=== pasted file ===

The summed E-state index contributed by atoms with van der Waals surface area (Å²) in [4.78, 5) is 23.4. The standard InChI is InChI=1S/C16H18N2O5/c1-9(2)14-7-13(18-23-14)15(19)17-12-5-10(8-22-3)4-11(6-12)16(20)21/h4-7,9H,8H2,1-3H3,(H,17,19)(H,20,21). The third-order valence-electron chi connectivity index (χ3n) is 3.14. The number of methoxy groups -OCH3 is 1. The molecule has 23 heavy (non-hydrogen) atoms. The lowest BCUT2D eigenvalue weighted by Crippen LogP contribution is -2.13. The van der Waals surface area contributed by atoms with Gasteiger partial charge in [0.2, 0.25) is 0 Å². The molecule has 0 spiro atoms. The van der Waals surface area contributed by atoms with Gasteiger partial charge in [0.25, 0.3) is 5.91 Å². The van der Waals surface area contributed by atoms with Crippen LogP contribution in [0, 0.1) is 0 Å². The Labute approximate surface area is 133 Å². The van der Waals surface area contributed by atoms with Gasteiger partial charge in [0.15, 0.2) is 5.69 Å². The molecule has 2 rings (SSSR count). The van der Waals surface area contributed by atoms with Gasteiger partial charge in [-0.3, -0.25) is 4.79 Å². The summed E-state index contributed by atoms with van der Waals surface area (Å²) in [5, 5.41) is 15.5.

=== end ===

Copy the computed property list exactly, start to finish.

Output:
The summed E-state index contributed by atoms with van der Waals surface area (Å²) in [4.78, 5) is 23.4. The standard InChI is InChI=1S/C16H18N2O5/c1-9(2)14-7-13(18-23-14)15(19)17-12-5-10(8-22-3)4-11(6-12)16(20)21/h4-7,9H,8H2,1-3H3,(H,17,19)(H,20,21). The third-order valence-electron chi connectivity index (χ3n) is 3.14. The number of methoxy groups -OCH3 is 1. The molecule has 23 heavy (non-hydrogen) atoms. The lowest BCUT2D eigenvalue weighted by Crippen LogP contribution is -2.13. The van der Waals surface area contributed by atoms with Gasteiger partial charge in [0.2, 0.25) is 0 Å². The molecule has 0 spiro atoms. The van der Waals surface area contributed by atoms with Gasteiger partial charge in [0.25, 0.3) is 5.91 Å². The van der Waals surface area contributed by atoms with Crippen LogP contribution in [0, 0.1) is 0 Å². The Labute approximate surface area is 133 Å². The van der Waals surface area contributed by atoms with Gasteiger partial charge in [0.15, 0.2) is 5.69 Å². The molecule has 2 rings (SSSR count). The van der Waals surface area contributed by atoms with Gasteiger partial charge in [-0.3, -0.25) is 4.79 Å². The summed E-state index contributed by atoms with van der Waals surface area (Å²) in [5, 5.41) is 15.5.